Smile My Heart,Smile~Louise c. Fryer

Smile My Heart Smile ©2012 Louise c. Fryer















Friday, November 25, 2011

Narcissus

6402520029_554990c15f_b
 St. Louis, Mo. Series ©2011 Thomas Hawk
"When you take a flower in your hand and really look at it, it's your world for the moment. I want to give that world to someone else."—Georgia O'Keeffe

Narcissus – Poem by Jane Hirschfield


NARCISSUS:  Tel Aviv, Baghdad, San Francisco; February 1991
by Jane Hirschfield
And then the precise
opening everywhere of the flowers,
which live after all in their own time.
It seemed they were oblivious but they were not,
they included it all, the nameless explosions
and the oil fires in every cell, the white petals
like mirrors opening in a slow-motion coming-apart
and the stems, the stems rising like green-flaring missiles
like smoke, like the small sounds shaken
from those who were beaten—like dust from a carpet—
into the wind and the spring-scented rain.
They opened because it was time and they had no choice,
as the children were born in that time and that place
and became what they would without choice, or  with only
a little choice, perhaps, for the lucky, the foolish or brave.
But precise and in fact wholly peaceful the flowers opened,
and precise and peaceful the earth: opened because it was asked.
Again and again it was asked and earth opened—
flowered and fell—because what was falling had asked
and could not be refused, as the seabirds that ask the green surface
to open are not refused but are instantly welcomed,
that they may enter and eat—
As soon refuse, battered and soaking , the dark mahogany rain.
—Jane Hirschfield From  THE OCTOBER PALACE
Historical Context of Poem:  BBC On This Day
About the Photographer
Photo by Karen Hutton
Introduction
Sometimes I like to think of myself as a photography factory. I see my photographs mostly as raw material for projects that might be worked on at some point later on in life.
When I'm not taking or processing the pictures I'm mostly thinking about the pictures. I'm trying to publish a library of 1,000,000 finished, processed photographs before I die.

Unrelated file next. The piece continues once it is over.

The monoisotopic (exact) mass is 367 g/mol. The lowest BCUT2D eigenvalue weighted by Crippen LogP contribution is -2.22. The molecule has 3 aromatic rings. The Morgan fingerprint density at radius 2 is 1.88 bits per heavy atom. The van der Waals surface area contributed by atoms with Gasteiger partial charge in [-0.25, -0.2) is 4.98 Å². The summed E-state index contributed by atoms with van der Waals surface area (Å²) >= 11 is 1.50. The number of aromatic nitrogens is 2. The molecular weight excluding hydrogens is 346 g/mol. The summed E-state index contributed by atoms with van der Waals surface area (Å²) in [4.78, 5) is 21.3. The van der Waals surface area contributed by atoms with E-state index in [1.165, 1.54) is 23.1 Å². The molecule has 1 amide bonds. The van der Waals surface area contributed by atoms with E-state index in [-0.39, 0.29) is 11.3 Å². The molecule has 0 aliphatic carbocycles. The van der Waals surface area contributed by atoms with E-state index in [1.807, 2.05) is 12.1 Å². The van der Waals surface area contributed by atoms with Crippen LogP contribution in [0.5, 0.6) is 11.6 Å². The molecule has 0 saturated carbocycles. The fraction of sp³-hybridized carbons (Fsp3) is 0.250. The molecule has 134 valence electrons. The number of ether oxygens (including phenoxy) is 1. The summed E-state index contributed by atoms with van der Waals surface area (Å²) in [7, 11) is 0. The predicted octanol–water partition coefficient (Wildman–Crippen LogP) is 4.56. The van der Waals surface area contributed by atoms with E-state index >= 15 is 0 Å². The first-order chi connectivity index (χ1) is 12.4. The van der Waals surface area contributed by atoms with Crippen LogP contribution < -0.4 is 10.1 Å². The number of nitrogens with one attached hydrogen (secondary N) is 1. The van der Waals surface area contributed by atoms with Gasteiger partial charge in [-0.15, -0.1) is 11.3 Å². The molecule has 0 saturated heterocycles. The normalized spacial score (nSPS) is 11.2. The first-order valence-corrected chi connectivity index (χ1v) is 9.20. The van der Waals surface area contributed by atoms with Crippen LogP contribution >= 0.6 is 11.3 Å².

The absurdity of my obsessive compulsive view on photography is not lost on me. But it is the absurdity of life that I find most beautiful of all. Where Sisyphus had his stone I have my camera and a bag full of lenses.
Document, explore, lather, rinse, repeat. Photography for me then becomes a kind of hyperactivity, loosely arranged and presented. My work is less about individual images and instead more about the power of a massive amount of excessive and disjointed images where stories, characters and places sometimes stay and other times reappear or disappear entirely for no good reason at all.
Most of my images are Creative Commons licensed, non commercial with attribution.  If you'd like to use any CC licensed images for non commercial or personal purposes feel free.  If you'd like to use any of my images commercially, please contact me.
"Don't think about making art. Just get it done. Let everyone else decide if it's good or bad, whether they love it or hate it. While they're deciding, make even more art." - Andy Warhol

Thursday, November 24, 2011

Your Life Bends Down and Kisses Your Life

Cream

Cream ~ St. Louis MO © 2011 Thomas Hawk Some Rights Reserved

It Was Like This: You Were Happy

It was like this:
you were happy, then you were sad,
then happy again, then not.

It went on.
You were innocent or you were guilty.
Actions were taken, or not.

At times you spoke, at other times you were silent.
Mostly, it seems you were silent -- what could you say?

Now it is almost over.

Like a lover, your life bends down and kisses your life.

It does this not in forgiveness --
between you, there is nothing to forgive --
but with the simple nod of a baker at the moment
he sees the bread is finished with transformation.

Eating, too, is now a thing only for others.

It doesn't matter what they will make of you
or your days: they will be wrong,
they will miss the wrong woman, miss the wrong man,
all the stories they tell will be tales of their own invention.

Your story was this: you were happy, then you were sad,
you slept, you awakened.
Sometimes you ate roasted chestnuts, sometimes persimmons.

~ Jane Hirshfield ~

(After)

 

About the Photographer

Photo by Karen Hutton

Thomas Hawk

Introduction

Sometimes I like to think of myself as a photography factory. I see my photographs mostly as raw material for projects that might be worked on at some point later on in life.

When I'm not taking or processing the pictures I'm mostly thinking about the pictures. I'm trying to publish a library of 1,000,000 finished, processed photographs before I die.

The absurdity of my obsessive compulsive view on photography is not lost on me. But it is the absurdity of life that I find most beautiful of all. Where Sisyphus had his stone I have my camera and a bag full of lenses.